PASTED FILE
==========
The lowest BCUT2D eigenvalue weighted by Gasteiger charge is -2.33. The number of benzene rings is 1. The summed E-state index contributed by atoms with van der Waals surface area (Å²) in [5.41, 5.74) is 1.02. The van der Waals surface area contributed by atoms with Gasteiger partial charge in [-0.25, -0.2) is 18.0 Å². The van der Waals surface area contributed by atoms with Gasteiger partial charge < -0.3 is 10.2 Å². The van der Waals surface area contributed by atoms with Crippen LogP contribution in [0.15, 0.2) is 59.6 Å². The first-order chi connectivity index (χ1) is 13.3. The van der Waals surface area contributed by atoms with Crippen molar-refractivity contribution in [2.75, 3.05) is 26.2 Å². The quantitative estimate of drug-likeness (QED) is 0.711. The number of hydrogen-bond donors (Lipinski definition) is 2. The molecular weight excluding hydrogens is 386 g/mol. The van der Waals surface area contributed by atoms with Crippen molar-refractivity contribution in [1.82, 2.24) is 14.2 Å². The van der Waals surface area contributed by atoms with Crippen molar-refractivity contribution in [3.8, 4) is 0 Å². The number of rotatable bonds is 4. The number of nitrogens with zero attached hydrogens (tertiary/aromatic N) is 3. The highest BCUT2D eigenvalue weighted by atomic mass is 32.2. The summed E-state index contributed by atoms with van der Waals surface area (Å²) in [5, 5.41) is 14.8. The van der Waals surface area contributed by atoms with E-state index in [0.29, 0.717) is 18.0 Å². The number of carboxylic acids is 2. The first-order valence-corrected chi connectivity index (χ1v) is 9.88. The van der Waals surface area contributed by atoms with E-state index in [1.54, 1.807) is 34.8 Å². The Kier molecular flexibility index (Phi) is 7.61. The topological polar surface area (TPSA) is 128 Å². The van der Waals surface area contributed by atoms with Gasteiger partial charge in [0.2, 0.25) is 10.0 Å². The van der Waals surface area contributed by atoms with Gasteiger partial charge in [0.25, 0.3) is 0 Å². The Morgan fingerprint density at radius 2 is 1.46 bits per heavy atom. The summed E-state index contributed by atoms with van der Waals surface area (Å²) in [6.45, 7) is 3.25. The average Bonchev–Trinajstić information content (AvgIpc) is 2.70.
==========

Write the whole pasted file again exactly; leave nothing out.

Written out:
The lowest BCUT2D eigenvalue weighted by Gasteiger charge is -2.33. The number of benzene rings is 1. The summed E-state index contributed by atoms with van der Waals surface area (Å²) in [5.41, 5.74) is 1.02. The van der Waals surface area contributed by atoms with Gasteiger partial charge in [-0.25, -0.2) is 18.0 Å². The van der Waals surface area contributed by atoms with Gasteiger partial charge < -0.3 is 10.2 Å². The van der Waals surface area contributed by atoms with Crippen LogP contribution in [0.15, 0.2) is 59.6 Å². The first-order chi connectivity index (χ1) is 13.3. The van der Waals surface area contributed by atoms with Crippen molar-refractivity contribution in [2.75, 3.05) is 26.2 Å². The quantitative estimate of drug-likeness (QED) is 0.711. The number of hydrogen-bond donors (Lipinski definition) is 2. The molecular weight excluding hydrogens is 386 g/mol. The van der Waals surface area contributed by atoms with Crippen molar-refractivity contribution in [1.82, 2.24) is 14.2 Å². The van der Waals surface area contributed by atoms with Crippen molar-refractivity contribution in [3.8, 4) is 0 Å². The number of rotatable bonds is 4. The number of nitrogens with zero attached hydrogens (tertiary/aromatic N) is 3. The highest BCUT2D eigenvalue weighted by atomic mass is 32.2. The summed E-state index contributed by atoms with van der Waals surface area (Å²) in [5, 5.41) is 14.8. The van der Waals surface area contributed by atoms with E-state index in [0.29, 0.717) is 18.0 Å². The number of carboxylic acids is 2. The first-order valence-corrected chi connectivity index (χ1v) is 9.88. The van der Waals surface area contributed by atoms with E-state index in [1.54, 1.807) is 34.8 Å². The Kier molecular flexibility index (Phi) is 7.61. The topological polar surface area (TPSA) is 128 Å². The van der Waals surface area contributed by atoms with Gasteiger partial charge in [0.2, 0.25) is 10.0 Å². The van der Waals surface area contributed by atoms with Gasteiger partial charge in [0.25, 0.3) is 0 Å². The Morgan fingerprint density at radius 2 is 1.46 bits per heavy atom. The summed E-state index contributed by atoms with van der Waals surface area (Å²) in [6.45, 7) is 3.25. The average Bonchev–Trinajstić information content (AvgIpc) is 2.70.